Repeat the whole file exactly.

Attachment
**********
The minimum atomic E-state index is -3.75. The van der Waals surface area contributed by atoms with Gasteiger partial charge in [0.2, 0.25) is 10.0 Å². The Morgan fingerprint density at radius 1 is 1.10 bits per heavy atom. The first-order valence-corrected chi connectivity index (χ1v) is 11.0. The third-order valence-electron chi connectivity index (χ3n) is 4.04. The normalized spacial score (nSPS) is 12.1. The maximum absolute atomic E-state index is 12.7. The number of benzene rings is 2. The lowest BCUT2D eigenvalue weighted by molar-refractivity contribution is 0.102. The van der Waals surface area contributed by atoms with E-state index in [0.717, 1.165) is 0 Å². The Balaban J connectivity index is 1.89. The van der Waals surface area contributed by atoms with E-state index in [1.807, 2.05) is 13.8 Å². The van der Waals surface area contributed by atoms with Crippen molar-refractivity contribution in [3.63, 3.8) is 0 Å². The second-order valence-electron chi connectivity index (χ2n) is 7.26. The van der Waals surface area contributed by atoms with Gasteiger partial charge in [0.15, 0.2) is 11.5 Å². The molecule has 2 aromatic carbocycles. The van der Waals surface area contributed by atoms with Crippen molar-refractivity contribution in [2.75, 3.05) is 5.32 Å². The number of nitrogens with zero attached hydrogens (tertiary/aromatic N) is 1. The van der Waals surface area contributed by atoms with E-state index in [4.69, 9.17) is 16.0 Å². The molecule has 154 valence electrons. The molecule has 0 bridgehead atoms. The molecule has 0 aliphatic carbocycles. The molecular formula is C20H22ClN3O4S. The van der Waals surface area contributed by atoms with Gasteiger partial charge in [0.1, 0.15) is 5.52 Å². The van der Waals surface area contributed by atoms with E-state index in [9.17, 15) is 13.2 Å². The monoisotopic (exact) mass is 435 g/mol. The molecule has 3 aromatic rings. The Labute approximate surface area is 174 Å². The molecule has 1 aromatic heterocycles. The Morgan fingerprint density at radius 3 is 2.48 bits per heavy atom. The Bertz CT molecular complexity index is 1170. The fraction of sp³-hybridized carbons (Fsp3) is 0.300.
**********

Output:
The minimum atomic E-state index is -3.75. The van der Waals surface area contributed by atoms with Gasteiger partial charge in [0.2, 0.25) is 10.0 Å². The Morgan fingerprint density at radius 1 is 1.10 bits per heavy atom. The first-order valence-corrected chi connectivity index (χ1v) is 11.0. The third-order valence-electron chi connectivity index (χ3n) is 4.04. The normalized spacial score (nSPS) is 12.1. The maximum absolute atomic E-state index is 12.7. The number of benzene rings is 2. The lowest BCUT2D eigenvalue weighted by molar-refractivity contribution is 0.102. The van der Waals surface area contributed by atoms with E-state index in [0.717, 1.165) is 0 Å². The Balaban J connectivity index is 1.89. The van der Waals surface area contributed by atoms with E-state index in [1.807, 2.05) is 13.8 Å². The van der Waals surface area contributed by atoms with Crippen molar-refractivity contribution in [3.63, 3.8) is 0 Å². The second-order valence-electron chi connectivity index (χ2n) is 7.26. The van der Waals surface area contributed by atoms with Gasteiger partial charge in [0.15, 0.2) is 11.5 Å². The molecule has 2 aromatic carbocycles. The van der Waals surface area contributed by atoms with Crippen molar-refractivity contribution in [2.75, 3.05) is 5.32 Å². The number of nitrogens with zero attached hydrogens (tertiary/aromatic N) is 1. The van der Waals surface area contributed by atoms with E-state index in [4.69, 9.17) is 16.0 Å². The molecule has 154 valence electrons. The molecule has 0 bridgehead atoms. The molecule has 0 aliphatic carbocycles. The molecular formula is C20H22ClN3O4S. The van der Waals surface area contributed by atoms with Gasteiger partial charge in [0.1, 0.15) is 5.52 Å². The van der Waals surface area contributed by atoms with E-state index in [9.17, 15) is 13.2 Å². The monoisotopic (exact) mass is 435 g/mol. The molecule has 3 aromatic rings. The Labute approximate surface area is 174 Å². The molecule has 1 aromatic heterocycles. The Morgan fingerprint density at radius 3 is 2.48 bits per heavy atom. The Bertz CT molecular complexity index is 1170. The fraction of sp³-hybridized carbons (Fsp3) is 0.300.